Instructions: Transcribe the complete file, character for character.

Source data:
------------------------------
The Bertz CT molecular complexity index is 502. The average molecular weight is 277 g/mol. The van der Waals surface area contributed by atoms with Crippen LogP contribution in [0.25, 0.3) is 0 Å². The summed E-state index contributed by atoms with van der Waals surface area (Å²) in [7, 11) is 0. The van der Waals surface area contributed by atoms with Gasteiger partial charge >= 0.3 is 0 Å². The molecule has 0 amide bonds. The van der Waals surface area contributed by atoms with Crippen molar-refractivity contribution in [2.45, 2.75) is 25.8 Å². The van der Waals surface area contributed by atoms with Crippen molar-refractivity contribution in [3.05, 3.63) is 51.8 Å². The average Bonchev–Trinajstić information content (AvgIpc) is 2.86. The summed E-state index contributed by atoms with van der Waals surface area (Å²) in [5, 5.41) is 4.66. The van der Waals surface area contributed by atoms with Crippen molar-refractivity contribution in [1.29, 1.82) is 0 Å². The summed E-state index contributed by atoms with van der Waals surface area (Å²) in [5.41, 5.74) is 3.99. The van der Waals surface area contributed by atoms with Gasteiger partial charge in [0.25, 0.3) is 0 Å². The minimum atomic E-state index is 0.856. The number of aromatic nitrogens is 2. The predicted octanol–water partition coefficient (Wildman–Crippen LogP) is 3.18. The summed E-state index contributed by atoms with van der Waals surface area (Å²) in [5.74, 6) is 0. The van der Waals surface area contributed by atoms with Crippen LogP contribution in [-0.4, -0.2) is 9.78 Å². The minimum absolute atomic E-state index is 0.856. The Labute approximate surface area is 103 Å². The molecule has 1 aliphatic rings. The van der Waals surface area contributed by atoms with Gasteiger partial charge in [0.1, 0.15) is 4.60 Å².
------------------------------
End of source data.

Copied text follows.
The Bertz CT molecular complexity index is 502. The average molecular weight is 277 g/mol. The van der Waals surface area contributed by atoms with Crippen LogP contribution in [0.25, 0.3) is 0 Å². The summed E-state index contributed by atoms with van der Waals surface area (Å²) in [7, 11) is 0. The van der Waals surface area contributed by atoms with Gasteiger partial charge >= 0.3 is 0 Å². The molecule has 0 amide bonds. The van der Waals surface area contributed by atoms with Crippen molar-refractivity contribution in [2.45, 2.75) is 25.8 Å². The van der Waals surface area contributed by atoms with Crippen molar-refractivity contribution in [3.05, 3.63) is 51.8 Å². The average Bonchev–Trinajstić information content (AvgIpc) is 2.86. The summed E-state index contributed by atoms with van der Waals surface area (Å²) in [5, 5.41) is 4.66. The van der Waals surface area contributed by atoms with Crippen molar-refractivity contribution in [1.29, 1.82) is 0 Å². The summed E-state index contributed by atoms with van der Waals surface area (Å²) in [5.41, 5.74) is 3.99. The van der Waals surface area contributed by atoms with Gasteiger partial charge in [0.25, 0.3) is 0 Å². The minimum atomic E-state index is 0.856. The number of aromatic nitrogens is 2. The predicted octanol–water partition coefficient (Wildman–Crippen LogP) is 3.18. The summed E-state index contributed by atoms with van der Waals surface area (Å²) in [5.74, 6) is 0. The van der Waals surface area contributed by atoms with Crippen LogP contribution in [-0.4, -0.2) is 9.78 Å². The minimum absolute atomic E-state index is 0.856. The Labute approximate surface area is 103 Å². The molecule has 1 aliphatic rings. The van der Waals surface area contributed by atoms with Gasteiger partial charge in [0.1, 0.15) is 4.60 Å².